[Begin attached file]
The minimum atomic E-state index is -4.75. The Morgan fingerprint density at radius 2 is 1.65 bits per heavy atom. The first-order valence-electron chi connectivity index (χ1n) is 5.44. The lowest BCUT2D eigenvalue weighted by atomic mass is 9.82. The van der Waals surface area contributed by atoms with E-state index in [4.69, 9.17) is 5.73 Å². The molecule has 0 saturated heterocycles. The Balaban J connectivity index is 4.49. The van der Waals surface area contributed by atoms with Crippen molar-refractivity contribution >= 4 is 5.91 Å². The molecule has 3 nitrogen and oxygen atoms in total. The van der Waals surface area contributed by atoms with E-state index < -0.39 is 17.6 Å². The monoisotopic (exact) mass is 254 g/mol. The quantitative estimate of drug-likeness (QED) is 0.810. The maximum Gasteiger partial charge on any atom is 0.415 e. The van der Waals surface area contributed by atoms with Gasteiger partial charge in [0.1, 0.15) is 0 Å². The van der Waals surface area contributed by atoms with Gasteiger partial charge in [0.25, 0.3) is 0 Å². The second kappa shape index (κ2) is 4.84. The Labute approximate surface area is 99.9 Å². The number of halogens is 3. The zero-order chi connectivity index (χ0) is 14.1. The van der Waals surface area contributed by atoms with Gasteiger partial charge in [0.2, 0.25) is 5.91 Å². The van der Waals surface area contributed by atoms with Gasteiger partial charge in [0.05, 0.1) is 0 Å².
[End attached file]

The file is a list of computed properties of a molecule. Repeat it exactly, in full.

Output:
The minimum atomic E-state index is -4.75. The Morgan fingerprint density at radius 2 is 1.65 bits per heavy atom. The first-order valence-electron chi connectivity index (χ1n) is 5.44. The lowest BCUT2D eigenvalue weighted by atomic mass is 9.82. The van der Waals surface area contributed by atoms with E-state index in [4.69, 9.17) is 5.73 Å². The molecule has 0 saturated heterocycles. The Balaban J connectivity index is 4.49. The van der Waals surface area contributed by atoms with Crippen molar-refractivity contribution >= 4 is 5.91 Å². The molecule has 3 nitrogen and oxygen atoms in total. The van der Waals surface area contributed by atoms with E-state index < -0.39 is 17.6 Å². The monoisotopic (exact) mass is 254 g/mol. The quantitative estimate of drug-likeness (QED) is 0.810. The maximum Gasteiger partial charge on any atom is 0.415 e. The van der Waals surface area contributed by atoms with Gasteiger partial charge in [0.1, 0.15) is 0 Å². The van der Waals surface area contributed by atoms with Gasteiger partial charge in [0.25, 0.3) is 0 Å². The second kappa shape index (κ2) is 4.84. The Labute approximate surface area is 99.9 Å². The number of halogens is 3. The zero-order chi connectivity index (χ0) is 14.1. The van der Waals surface area contributed by atoms with Gasteiger partial charge in [0.2, 0.25) is 5.91 Å². The van der Waals surface area contributed by atoms with Gasteiger partial charge in [0.05, 0.1) is 0 Å².